BOSTON, MA -- We've all witnessed it: an attacking player on the way to the net and the defending player makes a legal play on the puck as the attacking player is about to shoot it.
The puck goes wide and the player turns away from the net and yells the all-too-familiar “F word” within earshot of the official in the corner.
The referee decided the comment did not warrant a 10 minute misconduct because it wasn't directed towards the official. There’s another reason why officials, coaches and players are so immune to the “F word,” they feel as though it's just part of the game.
However, today, that mindset has to change. Whether it's a player or coach, when the language is loud enough for not only people in the stands to hear, now it's a question of “who's listening at home?”
More often than not, league administrators are receiving phone calls about the language they hear over TV or computer broadcasts while watching the games. As a sport starts to expand, so does the audience and some of that audience has real issues when watching games with the young children at home - the future of the game - that this type of language is not being addressed.
As more people join the hockey ranks from a variety of different backgrounds, they are now speaking out more frequently about the over the edge behavior of the players and the coaches.
To their credit, a lot of administrators are now taking steps to curb and condone the practice of allowing coaches and players to use profanity as a way to express their displeasure of an action or inaction on the ice.
Some governing bodies in hockey have a zero tolerance rule whether the language is coming from a player, coach or a fan. Each governing body has its own way of dealing with fan ejections.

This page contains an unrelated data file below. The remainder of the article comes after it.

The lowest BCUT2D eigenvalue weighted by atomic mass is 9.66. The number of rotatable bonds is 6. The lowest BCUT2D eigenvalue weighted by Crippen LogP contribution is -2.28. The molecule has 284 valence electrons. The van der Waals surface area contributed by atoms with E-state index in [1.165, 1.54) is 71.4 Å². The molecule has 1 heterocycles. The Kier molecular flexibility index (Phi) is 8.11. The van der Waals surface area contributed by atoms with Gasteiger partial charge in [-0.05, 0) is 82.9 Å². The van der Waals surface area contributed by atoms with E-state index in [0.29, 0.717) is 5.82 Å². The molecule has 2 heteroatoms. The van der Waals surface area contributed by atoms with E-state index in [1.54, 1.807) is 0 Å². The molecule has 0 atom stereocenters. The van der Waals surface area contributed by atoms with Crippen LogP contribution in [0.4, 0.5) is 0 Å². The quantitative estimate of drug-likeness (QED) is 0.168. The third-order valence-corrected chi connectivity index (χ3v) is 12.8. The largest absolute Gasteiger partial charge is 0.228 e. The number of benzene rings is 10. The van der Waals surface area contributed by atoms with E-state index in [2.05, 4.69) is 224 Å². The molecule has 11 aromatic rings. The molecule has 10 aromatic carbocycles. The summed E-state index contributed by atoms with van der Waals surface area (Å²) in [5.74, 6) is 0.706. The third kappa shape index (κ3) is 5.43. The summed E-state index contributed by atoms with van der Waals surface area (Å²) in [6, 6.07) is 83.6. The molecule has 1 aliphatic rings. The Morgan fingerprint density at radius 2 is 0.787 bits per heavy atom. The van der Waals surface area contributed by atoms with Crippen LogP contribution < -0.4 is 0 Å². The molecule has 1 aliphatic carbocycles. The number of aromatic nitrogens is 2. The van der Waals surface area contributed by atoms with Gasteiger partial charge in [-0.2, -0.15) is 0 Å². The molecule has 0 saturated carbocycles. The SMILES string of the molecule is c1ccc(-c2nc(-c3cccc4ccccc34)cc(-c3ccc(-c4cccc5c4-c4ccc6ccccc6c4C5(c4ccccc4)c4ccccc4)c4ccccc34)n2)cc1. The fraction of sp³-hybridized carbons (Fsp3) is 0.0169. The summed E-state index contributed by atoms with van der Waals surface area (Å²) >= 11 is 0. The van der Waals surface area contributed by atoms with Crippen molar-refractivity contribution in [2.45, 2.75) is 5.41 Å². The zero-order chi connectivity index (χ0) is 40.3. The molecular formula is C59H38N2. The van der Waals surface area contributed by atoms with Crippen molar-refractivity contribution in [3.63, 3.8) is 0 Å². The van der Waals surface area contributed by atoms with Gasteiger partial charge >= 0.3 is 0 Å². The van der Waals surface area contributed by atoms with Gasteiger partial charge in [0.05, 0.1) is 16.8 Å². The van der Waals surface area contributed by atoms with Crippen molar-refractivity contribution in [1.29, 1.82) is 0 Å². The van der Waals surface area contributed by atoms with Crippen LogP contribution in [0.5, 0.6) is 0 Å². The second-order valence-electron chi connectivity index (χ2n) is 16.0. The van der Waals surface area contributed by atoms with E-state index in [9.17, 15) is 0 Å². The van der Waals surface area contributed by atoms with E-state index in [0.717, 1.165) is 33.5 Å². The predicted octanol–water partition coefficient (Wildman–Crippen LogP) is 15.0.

Alfonso Botchagalupe, a longtime official, who works a number of leagues in the east, said “I personally have a problem when an official has to stop the game and engage themselves with one of the fans. My personal thought is I don't go to a movie and talk to the screen - maybe the fans should take that same approach and stop screaming at us when we’re doing our jobs.”
In today's society, it is increasingly common to hear an official being assaulted after a game for interacting with the fan during the course of the game and as a result the game was suspended because of the fan’s actions. What we need are more league administrators in the ranks to help condone and control the behavior in the stands that is also making it very difficult for us to keep officials in the building. It is a major problem as to why the pool of officials continues to shrink.
Alfonso sometimes travels 45-50 minutes for a game.
“I have to leave my family and get to the rink where I am going to get verbally abused and in some cases threatened by some parent because his son or daughter was removed from a game for a violent penalty,” Botchagalupe said. “There is no accountability on the players’ part. Am I wrong for enforcing safety? What are these people thinking?”
If coaches and parents continue to verbally abuse and threaten officials with physical harm, the small amount of games that are currently being played with one official, or in some cases no officials, will continue to increase and be harmful to the game of hockey.
From an administrative standpoint, with more and more new officials entering the ranks of officiating, we really need them to focus on rules and mechanics, but we also need them to understand where and when to penalize when the F bomb is used.
If a player is showing frustration about a penalty called or not called and it isn’t audible to those beyond the immediate vicinity, it should be let go for exactly what it is - frustration.
However, when everyone in the building can hear it or it is directed personally towards the official, the player must be assessed the proper penalty.
Eugene Binda is the President of Referees Crease LLC assigning and developing ice hockey officials in the East since 1982. He can be reached at firstname.lastname@example.org.